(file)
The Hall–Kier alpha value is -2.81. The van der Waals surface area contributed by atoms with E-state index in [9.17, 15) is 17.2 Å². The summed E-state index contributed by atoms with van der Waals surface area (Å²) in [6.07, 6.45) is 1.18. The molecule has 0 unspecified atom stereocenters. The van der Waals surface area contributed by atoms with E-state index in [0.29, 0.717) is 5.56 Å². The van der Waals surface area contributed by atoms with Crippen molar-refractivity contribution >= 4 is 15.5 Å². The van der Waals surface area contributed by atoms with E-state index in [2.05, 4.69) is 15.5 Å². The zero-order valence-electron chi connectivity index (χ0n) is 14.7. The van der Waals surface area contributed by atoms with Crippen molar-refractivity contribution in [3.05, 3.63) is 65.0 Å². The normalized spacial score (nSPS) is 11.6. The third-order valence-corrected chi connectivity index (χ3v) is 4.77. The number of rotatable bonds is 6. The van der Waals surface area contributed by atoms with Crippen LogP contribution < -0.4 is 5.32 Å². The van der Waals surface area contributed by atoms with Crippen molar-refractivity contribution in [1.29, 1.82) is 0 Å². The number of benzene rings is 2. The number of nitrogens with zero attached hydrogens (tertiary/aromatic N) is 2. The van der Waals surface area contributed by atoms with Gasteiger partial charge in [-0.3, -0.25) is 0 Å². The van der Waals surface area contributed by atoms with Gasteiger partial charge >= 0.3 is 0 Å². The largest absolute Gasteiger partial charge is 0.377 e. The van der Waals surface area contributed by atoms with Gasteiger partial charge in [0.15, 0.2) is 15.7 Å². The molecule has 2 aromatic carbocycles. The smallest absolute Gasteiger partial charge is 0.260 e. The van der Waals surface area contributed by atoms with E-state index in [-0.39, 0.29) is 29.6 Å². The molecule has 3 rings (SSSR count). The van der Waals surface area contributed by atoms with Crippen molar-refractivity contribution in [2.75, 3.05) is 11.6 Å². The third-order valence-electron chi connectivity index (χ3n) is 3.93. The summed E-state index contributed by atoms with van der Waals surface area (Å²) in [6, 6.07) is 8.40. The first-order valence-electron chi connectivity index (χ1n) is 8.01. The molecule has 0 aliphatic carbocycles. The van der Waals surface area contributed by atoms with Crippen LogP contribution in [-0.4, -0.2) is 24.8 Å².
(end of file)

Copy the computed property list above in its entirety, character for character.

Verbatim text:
The Hall–Kier alpha value is -2.81. The van der Waals surface area contributed by atoms with E-state index in [9.17, 15) is 17.2 Å². The summed E-state index contributed by atoms with van der Waals surface area (Å²) in [6.07, 6.45) is 1.18. The molecule has 0 unspecified atom stereocenters. The van der Waals surface area contributed by atoms with E-state index in [0.29, 0.717) is 5.56 Å². The van der Waals surface area contributed by atoms with Crippen molar-refractivity contribution >= 4 is 15.5 Å². The van der Waals surface area contributed by atoms with E-state index in [2.05, 4.69) is 15.5 Å². The zero-order valence-electron chi connectivity index (χ0n) is 14.7. The van der Waals surface area contributed by atoms with Crippen molar-refractivity contribution in [3.05, 3.63) is 65.0 Å². The normalized spacial score (nSPS) is 11.6. The third-order valence-corrected chi connectivity index (χ3v) is 4.77. The number of rotatable bonds is 6. The van der Waals surface area contributed by atoms with Crippen LogP contribution < -0.4 is 5.32 Å². The van der Waals surface area contributed by atoms with Crippen molar-refractivity contribution in [1.29, 1.82) is 0 Å². The number of benzene rings is 2. The number of nitrogens with zero attached hydrogens (tertiary/aromatic N) is 2. The van der Waals surface area contributed by atoms with Gasteiger partial charge in [-0.3, -0.25) is 0 Å². The van der Waals surface area contributed by atoms with Gasteiger partial charge >= 0.3 is 0 Å². The largest absolute Gasteiger partial charge is 0.377 e. The van der Waals surface area contributed by atoms with Gasteiger partial charge in [0.15, 0.2) is 15.7 Å². The molecule has 2 aromatic carbocycles. The smallest absolute Gasteiger partial charge is 0.260 e. The van der Waals surface area contributed by atoms with E-state index in [-0.39, 0.29) is 29.6 Å². The molecule has 3 rings (SSSR count). The van der Waals surface area contributed by atoms with Crippen molar-refractivity contribution in [2.75, 3.05) is 11.6 Å². The third-order valence-electron chi connectivity index (χ3n) is 3.93. The summed E-state index contributed by atoms with van der Waals surface area (Å²) in [6, 6.07) is 8.40. The first-order valence-electron chi connectivity index (χ1n) is 8.01. The molecule has 0 aliphatic carbocycles. The van der Waals surface area contributed by atoms with Crippen LogP contribution in [-0.4, -0.2) is 24.8 Å².